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Wild Space Dance Creates ‘Happiness’

Dance Review

Apr. 28, 2010
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Speaking of Happiness, a rich, new, full-length dance by Wild Space Dance Company, provides further evidence (if any were needed) of the great strength of the collective process of performance-making. Holding to high standards, the team of choreographers (Debra Loewen, Dan Schuchart and Monica Rodero) asked questions of, and devised improvisations for, the willing dancers in a personal exploration of nothing less than the meaning of happiness.

The choreographers set movements that allowed the dancers to keep close to their original impulses, so everything looked fresh, honest and delightfully idiosyncratic. Signature movements I’ve come to associate with Wild Space, when present, seemed newly revelatory, even sacred, in this democratic exploration of an elusive subject. The collective process was always evident, and it became the most important meaning: Happiness is a social and interpersonal phenomenon, built on connectedness.

Speaking of Happiness was ultimately about the joy of making art with and for a community. The subject also lends itself to comedy and there were many laughs. The basic structure is the variety show (or, from recent times, the concept album). Twenty-four segments were listed in the program with titles like “Practice What You Reach,” “Making Do With What You Have” and “Happiness of Fish.” Some were set against voice recordings of intriguing observations by happiness scholars Daniel Gilbert, Daniel Kahneman and Malcolm Gladwell. Others used music by composers as different as Donovan and Stravinsky. The dancers sometimes spoke, quite entertainingly. Overlaps, simultaneity, interruptions and recurring motifs added structural complexity and cohesiveness.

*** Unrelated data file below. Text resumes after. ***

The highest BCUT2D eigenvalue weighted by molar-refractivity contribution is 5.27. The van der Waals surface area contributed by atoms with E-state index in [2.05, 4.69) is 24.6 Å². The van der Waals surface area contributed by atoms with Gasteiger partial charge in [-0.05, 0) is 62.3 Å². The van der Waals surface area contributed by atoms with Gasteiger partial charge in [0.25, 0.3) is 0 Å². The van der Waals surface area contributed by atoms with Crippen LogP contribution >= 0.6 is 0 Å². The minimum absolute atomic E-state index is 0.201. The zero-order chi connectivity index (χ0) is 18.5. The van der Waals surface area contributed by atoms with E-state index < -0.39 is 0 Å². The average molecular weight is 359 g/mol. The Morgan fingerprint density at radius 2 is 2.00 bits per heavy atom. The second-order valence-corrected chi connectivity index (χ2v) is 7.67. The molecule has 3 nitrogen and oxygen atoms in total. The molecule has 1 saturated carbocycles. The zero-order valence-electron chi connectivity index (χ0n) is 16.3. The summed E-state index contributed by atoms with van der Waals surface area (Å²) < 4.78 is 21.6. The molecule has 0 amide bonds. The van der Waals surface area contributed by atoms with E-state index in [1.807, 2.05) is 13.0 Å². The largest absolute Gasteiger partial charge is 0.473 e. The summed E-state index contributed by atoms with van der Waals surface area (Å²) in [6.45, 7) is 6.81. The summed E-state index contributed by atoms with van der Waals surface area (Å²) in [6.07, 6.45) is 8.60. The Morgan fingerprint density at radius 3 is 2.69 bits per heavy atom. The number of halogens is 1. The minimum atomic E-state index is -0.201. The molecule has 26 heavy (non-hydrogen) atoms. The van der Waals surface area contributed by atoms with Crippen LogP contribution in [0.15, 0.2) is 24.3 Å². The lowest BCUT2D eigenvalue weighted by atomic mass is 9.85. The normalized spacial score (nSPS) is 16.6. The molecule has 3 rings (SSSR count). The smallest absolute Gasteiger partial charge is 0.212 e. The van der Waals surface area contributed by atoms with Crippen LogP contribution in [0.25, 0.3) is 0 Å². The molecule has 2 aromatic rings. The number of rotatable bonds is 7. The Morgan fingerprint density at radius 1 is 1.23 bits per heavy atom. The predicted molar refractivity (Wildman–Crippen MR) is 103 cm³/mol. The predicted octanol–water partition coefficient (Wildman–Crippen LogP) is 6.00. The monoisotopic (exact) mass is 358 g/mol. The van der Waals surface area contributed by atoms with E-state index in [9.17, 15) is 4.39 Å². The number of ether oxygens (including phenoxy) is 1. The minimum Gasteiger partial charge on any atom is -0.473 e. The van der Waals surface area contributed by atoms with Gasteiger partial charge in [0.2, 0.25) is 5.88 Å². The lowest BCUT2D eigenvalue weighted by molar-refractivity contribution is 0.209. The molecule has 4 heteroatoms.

Happily, the Stiemke Theater is a facility capable of illuminating the quality of the work and the compassionate imagination of lighting designer Jan Kellogg. The dancer-actors were Lauren Hafner Addison, Michelle DiMeo, Liz Herbst Fransee, Angela Frederick, Javier Marchan, Yeng Vang-Strath, and Rodero and Schuchart. Each quickly emerged as an interesting individual and deepened that impression during the performance. As dancers, they were grounded, sensual, relaxed and flexible, easily slipping into perfect unison, intimate partnering, passionate solos and subtle clowning. They inspire confidence and compel attention. They are young, too, and so is a great part of the Wild Space audience, which is heartening.

A moment of perfect happiness among the many highlights: For no reason but the insane beauty of it, Hafner Addison played Beethoven’s “Ode to Joy” on tuned wine glasses carried in procession across the stage—part vaudeville act, part ancient ceremony, funny, moving, holy.


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